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On My Country And The World

1829 words - 7 pages

As Mikhail Gorbachev points out early on in his book On My Country and the World, the formation of the Soviet Union in the early 20th century changed the course of history for nearly 70 years. No matter what one’s personal feelings towards this political body might be, it is hard to deny this fact. This is why its collapse in 1991 was so widely analyzed as it held many implications for the future. Gorbachev had many ideals that he professed throughout his reign as head of the Soviet Union, with democracy and free choice spearheading his campaign of reform. However these changes could not prevent the imminent collapse, and might have even led to it. In Gorbachev’s eyes, there are several direct and indirect causes of the collapse. Indirect causes include the totalitarian system that left countries with nationalistic problems which weakened the Union and the use of force against demonstrators during the era of perestroika. Gorbachev places more weight on the inability to gather support for a new Union treaty, and the undermining conducted by the conservative coup and Russian President Boris Yeltsin. He also specifically mentions the decision by Russia to declare sovereignty as the single most important step in dissolving the Soviet Union. Gorbachev is not highly critical of himself, and only briefly mentions what more he could have done to prevent this from happening.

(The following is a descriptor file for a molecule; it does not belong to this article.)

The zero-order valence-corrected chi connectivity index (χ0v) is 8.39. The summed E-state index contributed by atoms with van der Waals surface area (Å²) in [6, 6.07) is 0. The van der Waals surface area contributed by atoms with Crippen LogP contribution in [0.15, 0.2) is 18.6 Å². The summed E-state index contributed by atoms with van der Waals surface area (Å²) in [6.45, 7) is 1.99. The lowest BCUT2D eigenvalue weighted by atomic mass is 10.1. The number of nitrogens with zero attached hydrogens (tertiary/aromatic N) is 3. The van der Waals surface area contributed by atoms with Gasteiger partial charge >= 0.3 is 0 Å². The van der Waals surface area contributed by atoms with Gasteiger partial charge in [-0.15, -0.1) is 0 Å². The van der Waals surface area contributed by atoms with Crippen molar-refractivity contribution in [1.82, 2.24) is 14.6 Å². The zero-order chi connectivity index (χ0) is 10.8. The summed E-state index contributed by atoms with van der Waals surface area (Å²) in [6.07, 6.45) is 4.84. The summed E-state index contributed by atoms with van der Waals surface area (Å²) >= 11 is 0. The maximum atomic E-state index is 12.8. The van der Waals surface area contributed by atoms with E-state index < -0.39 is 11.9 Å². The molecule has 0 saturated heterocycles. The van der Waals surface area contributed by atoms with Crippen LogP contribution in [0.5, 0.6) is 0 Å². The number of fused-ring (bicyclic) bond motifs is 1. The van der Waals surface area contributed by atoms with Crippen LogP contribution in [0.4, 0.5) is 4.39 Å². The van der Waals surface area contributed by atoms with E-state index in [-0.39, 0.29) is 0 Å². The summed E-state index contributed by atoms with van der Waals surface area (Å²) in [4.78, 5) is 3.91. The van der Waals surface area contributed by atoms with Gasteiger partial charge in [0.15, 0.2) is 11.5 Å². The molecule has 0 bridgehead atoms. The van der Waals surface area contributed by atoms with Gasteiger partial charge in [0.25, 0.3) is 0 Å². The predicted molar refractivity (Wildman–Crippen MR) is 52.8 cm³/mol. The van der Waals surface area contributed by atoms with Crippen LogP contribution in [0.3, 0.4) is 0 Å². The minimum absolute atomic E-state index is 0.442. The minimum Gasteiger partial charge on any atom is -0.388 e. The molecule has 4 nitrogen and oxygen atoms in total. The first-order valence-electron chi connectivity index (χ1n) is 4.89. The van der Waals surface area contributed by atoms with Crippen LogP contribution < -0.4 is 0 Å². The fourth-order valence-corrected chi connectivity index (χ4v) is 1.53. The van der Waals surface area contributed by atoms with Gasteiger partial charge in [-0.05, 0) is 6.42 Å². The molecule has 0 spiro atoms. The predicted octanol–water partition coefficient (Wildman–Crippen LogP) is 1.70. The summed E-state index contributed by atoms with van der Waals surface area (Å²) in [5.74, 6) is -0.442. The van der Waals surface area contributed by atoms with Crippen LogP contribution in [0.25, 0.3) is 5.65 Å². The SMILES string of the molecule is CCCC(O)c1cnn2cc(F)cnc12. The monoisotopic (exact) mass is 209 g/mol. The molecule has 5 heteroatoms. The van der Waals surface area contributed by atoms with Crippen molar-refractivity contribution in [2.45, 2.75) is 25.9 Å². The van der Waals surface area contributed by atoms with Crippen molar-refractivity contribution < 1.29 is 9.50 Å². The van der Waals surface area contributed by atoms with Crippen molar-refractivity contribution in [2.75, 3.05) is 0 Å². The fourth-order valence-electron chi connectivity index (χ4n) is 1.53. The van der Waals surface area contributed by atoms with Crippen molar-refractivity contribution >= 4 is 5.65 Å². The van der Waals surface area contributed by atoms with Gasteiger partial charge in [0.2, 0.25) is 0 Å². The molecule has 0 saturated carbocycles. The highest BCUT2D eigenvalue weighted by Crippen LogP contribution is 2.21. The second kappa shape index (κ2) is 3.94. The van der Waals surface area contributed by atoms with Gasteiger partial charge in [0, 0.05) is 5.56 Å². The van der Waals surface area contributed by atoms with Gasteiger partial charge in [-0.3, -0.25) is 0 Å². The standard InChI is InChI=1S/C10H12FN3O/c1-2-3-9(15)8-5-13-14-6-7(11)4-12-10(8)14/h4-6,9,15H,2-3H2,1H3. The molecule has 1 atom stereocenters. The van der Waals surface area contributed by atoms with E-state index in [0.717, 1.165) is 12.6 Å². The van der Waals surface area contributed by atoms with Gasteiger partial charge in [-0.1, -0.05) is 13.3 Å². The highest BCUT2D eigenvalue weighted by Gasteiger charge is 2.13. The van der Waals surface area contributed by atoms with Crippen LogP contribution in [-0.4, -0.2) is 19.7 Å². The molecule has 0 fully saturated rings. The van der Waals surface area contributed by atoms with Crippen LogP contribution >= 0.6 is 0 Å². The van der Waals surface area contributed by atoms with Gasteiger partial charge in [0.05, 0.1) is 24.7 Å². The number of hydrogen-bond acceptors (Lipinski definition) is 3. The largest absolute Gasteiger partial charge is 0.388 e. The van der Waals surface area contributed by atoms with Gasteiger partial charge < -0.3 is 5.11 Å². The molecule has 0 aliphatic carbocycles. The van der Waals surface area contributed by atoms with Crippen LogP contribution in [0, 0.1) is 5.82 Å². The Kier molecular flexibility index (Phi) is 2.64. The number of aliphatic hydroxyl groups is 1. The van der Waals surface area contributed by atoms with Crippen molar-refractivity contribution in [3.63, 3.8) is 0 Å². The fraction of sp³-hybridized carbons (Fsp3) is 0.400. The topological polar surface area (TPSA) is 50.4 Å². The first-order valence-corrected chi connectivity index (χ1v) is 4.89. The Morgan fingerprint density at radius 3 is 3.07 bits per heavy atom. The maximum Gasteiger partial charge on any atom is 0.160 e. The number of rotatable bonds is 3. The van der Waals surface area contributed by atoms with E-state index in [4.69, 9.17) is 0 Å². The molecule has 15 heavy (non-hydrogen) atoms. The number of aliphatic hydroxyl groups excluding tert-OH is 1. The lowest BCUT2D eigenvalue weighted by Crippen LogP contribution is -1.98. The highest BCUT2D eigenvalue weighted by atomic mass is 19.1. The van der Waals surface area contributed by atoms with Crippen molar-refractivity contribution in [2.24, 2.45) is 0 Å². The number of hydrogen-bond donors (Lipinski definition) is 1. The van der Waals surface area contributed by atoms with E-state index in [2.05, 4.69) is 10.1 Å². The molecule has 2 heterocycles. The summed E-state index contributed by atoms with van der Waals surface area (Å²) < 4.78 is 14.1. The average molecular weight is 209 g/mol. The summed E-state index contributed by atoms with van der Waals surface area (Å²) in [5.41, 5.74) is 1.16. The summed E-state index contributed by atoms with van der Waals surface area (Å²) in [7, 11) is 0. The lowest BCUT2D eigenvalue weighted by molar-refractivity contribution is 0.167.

Gorbachev spends the first part of his book explaining the history of the Soviet Union, from the October revolutions to the present day. He discusses the noble origins of revolution which were then perverted by Stalin into a totalitarian system that slowly weakened the Union. By the 1980’s, change was needed and “perestroika was born out of the realization that problems of internal development in our country were ripe, even overripe, for a solution” (Mikhail Gorbachev, On My Country and the World [Columbia University Press, 2000], 56). With perestroika bringing freedom and democracy to the people, it in turn created the need to change the system as a whole to fit the needs of the individual states. This included promoting national determination and fixing the problems brought on by totalitarianism. Perestroika was set in motion to help fix these problems, but it had unintended consequences. Gorbachev admits he miscalculated the way in which to do this and states “the delusion was that at the time I, like most of us, assumed this could be accomplished by improving and refining the existing system” (57). The advent of perestroika was the catalyst for many of the Soviet States (namely the Baltic republics and Eurasian states) to freely denounce their participation in the Union. Whereas Gorbachev wanted to restructure the way the Union was run so as to somewhat decentralize it, these states wanted to rid themselves of a Union altogether. It appears it was a no win situation for Gorbachev as the totalitarian system, while unifying, was rotting the system from the...

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